[SAN FRANCISCO LETTER, written December 11, 1865]
[Personal - text not available]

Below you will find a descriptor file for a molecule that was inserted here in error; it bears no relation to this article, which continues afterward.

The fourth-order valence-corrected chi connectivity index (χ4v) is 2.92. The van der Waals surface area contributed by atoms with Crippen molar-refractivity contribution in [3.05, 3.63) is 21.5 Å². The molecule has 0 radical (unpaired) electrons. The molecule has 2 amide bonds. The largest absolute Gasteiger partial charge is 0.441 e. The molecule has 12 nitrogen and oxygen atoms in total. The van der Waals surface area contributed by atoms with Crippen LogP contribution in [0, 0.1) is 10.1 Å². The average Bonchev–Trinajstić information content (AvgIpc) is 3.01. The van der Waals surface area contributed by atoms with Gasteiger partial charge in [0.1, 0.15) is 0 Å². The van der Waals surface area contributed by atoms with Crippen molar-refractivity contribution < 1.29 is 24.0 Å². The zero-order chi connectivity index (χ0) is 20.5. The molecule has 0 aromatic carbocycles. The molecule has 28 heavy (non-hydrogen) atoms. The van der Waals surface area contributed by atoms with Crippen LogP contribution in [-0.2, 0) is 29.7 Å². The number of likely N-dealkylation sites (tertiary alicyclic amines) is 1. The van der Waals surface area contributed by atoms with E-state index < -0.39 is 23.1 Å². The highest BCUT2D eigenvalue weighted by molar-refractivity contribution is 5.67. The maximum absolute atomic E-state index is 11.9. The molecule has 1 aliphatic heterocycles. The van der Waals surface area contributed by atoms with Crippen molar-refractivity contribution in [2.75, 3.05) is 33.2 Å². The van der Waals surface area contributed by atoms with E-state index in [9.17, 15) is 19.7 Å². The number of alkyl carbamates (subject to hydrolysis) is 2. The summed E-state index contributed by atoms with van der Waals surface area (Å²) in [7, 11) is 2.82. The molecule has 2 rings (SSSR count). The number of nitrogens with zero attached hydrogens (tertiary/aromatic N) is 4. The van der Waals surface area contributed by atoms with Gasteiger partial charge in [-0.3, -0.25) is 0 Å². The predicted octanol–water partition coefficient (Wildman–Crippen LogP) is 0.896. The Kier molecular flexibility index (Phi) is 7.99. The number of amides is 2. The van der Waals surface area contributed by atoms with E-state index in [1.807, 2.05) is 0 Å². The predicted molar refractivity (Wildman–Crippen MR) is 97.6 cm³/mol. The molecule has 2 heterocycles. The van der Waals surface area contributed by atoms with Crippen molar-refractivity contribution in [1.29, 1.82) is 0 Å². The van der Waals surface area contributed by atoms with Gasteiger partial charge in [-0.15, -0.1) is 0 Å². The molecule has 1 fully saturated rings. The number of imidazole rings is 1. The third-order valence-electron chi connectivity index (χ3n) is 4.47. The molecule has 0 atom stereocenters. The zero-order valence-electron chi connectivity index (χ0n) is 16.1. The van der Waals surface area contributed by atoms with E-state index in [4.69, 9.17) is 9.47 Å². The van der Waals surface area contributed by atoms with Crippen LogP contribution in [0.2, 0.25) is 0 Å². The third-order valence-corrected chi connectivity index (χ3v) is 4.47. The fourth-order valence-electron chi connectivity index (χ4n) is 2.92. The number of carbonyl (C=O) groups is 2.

"Christian Spectator" - REV. O. P. FITZGERALD, of the Minna street Methodist Church South, is fairly under way, now, with his new Christian Spectator. The second number is before me. I believe I can venture to recommend it to the people of Nevada, of both Northern and Southern proclivities. It is not jammed full of incendiary religious matter about hell-fire, and brimstone, and wicked young men knocked endways by a streak of lightning while in the act of going fishing on Sunday. Its contents are not exciting or calculated to make people set up all night to read them. I like the Spectator a great deal better than I expected to, and I think you ought to cheerfully spare room for a short review of it. The leading editorial says: "A journal of the character of the Spectator is always to a great extent the reflex of the editor's individuality." Then follows a pleasant moral homily entitled "That Nubbin;" then puffs of a religious college and a Presbyterian church; then some poetical reflections on the happy fact "The War is Over;" then a "hyste" of some old slow coach of a preacher for not getting subscribers for the Spectator fast enough; then a confidential hint to the reader that he turn out and gather subscriptions - and forward the money; then a puff of the Oakland Female Seminary; then a remark that the Spectator's terms are cash; then a suggestion that the paper would make a gorgeous Christmas present - the only joke in the whole paper, and even this one is written with a fine show of seriousness; then a complimentary blast for Bishop Pierce; then a column of "Personal Items" concerning distinguished Confederates, chiefly; then something about "Our New Dress" - not one of Ward's shirts for the editor, but the paper's new dress; then a word about "our publishing house at Nashville, Tenn.;" then a repetition of the fact that "our terms are cash;" then something concerning "our head" - not the editor's, which is "level," but the paper's; then follow two columns of religious news not of a nature to drive one into a frenzy of excitement. On the outside is one of those entertaining novelettes, so popular among credulous Sabbath-school children, about a lone woman silently praying a desperate and blood-thirsty robber out of his boots - he looking on and fingering his clasp-knife and wiping it on his hand, and she calmly praying, till at last he "blanched beneath her fixed gaze, a panic appeared to seize him, and he closed his knife and went out." Oh, that won't do, you know. That is rather too steep. I guess she must have scalded him a little. There is also a column about a "remarkable police officer," and praising him up to the skies, and showing, by facts, sufficient to convince me that if he belonged to our force, Mr. Fitzgerald was drawing it rather strong. I read it with avidity, because I wished to know whether it was Chief Burke, or Blitz, or Lees, the parson was trying to curry favor with. But it was only an allegory, after all; the impossible police man was "Conscience.'' It was one of those fine moral humbugs, like some advertisements which seduce you down a column of stuff about General Washington and wind up with a recommendation to "try Peterson's aromatic soap."